Act II: Starting A New Career After Retirement

Pulling on my khaki pants, I realize, it has been 48 years since I have been this nervous and excited about starting a new job. I know I should not be this nervous, this is a part time job, and my previous career was a lot more complicated and stressful, I worry if I will be able to keep up with people that are half my age.

I place my hands on the dresser, look at myself in the mirror and tell myself, “This is the new you. Help people find the best options for their house. You are great at decorating. You do not have to run the whole company. This job will allow me to spend more time with the Grandkids.”

Pulling into the parking lot I see the other employees walking through the parking lot in small groups. I only see a couple people that are close to my age. I grab my lunch bag and purse, thrust open the door and step into my new adventure.

The current work environment has provided more options and flexibility in the workplace, including flexible schedules, remote work, micro jobs and contract work. These changes allow people to fit work into how they want their lives structured. Retirement gives people the opportunity to work a part time job either to help supplement their retirement, pursue a passion, or help the community.

According to American Working Conditions Survey (AWCS) 46% of people 50 and older would start work again with the right opportunity. Finding what you want to do and where you want to do it is the biggest hurdle. Some options to look at are listed in this article in U.S. News, click here to read about some of the popular careers seniors are doing. When looking at what job is right for you, think about your experience and what tasks you excel at. For example, if you love helping people as an HR specialist, consider becoming a career counselor or HR consultant for small businesses. These new jobs would allow you to do what you love but control your schedule and hours you work. If you enjoy construction work but don’t want to commit to the long hours, look for micro jobs on Task Rabbit, where you can put furniture together or do some light handyman work. Love teaching, there are many tutoring jobs online that you do not have to leave your house for. You can use these same platforms if you want to make extra money while pursuing a hobby or passion.

When switching careers there will always be some skills and talents that are transferrable. If you worked as a retail manager but now you want to teach guitar lessons, you have experience with a wide range of people and some knowledge on how to run your own business. talks about how to get a job when you are over 50 and has additional resources to help make the transition smoother, click here to read their article.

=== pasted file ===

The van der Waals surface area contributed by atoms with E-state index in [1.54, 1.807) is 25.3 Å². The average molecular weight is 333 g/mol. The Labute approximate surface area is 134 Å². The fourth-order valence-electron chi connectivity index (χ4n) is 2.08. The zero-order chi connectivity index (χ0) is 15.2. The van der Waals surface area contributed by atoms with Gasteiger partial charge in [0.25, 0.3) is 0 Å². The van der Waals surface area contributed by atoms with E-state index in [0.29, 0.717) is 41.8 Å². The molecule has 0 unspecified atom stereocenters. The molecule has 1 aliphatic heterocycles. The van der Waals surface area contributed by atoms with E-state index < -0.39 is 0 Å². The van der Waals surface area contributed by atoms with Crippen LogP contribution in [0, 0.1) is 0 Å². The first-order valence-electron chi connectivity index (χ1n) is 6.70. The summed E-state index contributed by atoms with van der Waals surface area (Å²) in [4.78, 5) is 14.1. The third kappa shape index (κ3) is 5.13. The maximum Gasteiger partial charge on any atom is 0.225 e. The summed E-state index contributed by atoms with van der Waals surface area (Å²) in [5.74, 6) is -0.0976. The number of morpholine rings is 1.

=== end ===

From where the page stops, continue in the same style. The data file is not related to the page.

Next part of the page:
Once you know what you want to do and where, now you can start your job hunt. Reach out to your network both professional and personal and let people know you are looking for the right position or that you are going to start your own business. Visit Know A Vet? Employment page to get specific job information for veterans. Online job boards such as AARP Job Board, Zip Recruiter, Indeed, Flex Jobs, LinkedIn, or Industry Specific Job Boards can be an excellent source for jobs but also information about job hunting. Before submitting your resume read through AARP’s tips on how to write a resume as a Veteran, click here.

Once you have the interview with the company, research and have your questions ready so you are prepared and confident for the interview. wrote an article to help guide people over 50 with the interview process, click here.

Current trends are showing that companies are hiring more workers over 50, since companies are seeing higher engagement, less errors and lower turnover rate, read additional trends in this article from, click here.

Watch for future articles from Know A Vet? for additional information on starting your own business as a veteran.

Visit Know A Vet? for a list of resources for a wide range of issues and resources by zip code. Your local VSO can help connect you to other veteran or civilian organizations. To find your local VSO visit Know A Vet? and put your zip code in the box toward the top of the home page for your local Federal, State and County resources.

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Non-VA Local Help

Know A Vet? presents this information and these national resource directories, not as a recommendation of any specific service or provider, but as a starting point for your own research.

Please feel free to use the check sheets Before, During and After the Medical Appointment and Choosing a Medical Service Provider to help you in your search for the best help for your individual circumstances.

In addition, there may be other federal, state and local government or private resources for your individual needs.

VA, Government and Organization Help

Know A Vet? presents this information and these national resource directories, not as a recommendation of any specific service or provider, but as a starting point for your own research.

Clicking here will bring you to a database of other VA services you can locate by zip code.

Please also check out our page on Filing Claims. We recommend that you do NOT file claims on your own.  If you do not file exactly the way the VA looks for information, it can take literally years for your claim to go back and forth before approval or denial.

The other resources listed, such as your local Veterans Service Office  (names vary by county), VSO counseloror, VFW, etc., will help you determine what you are eligible for and file correctly for results in as little as a few weeks.

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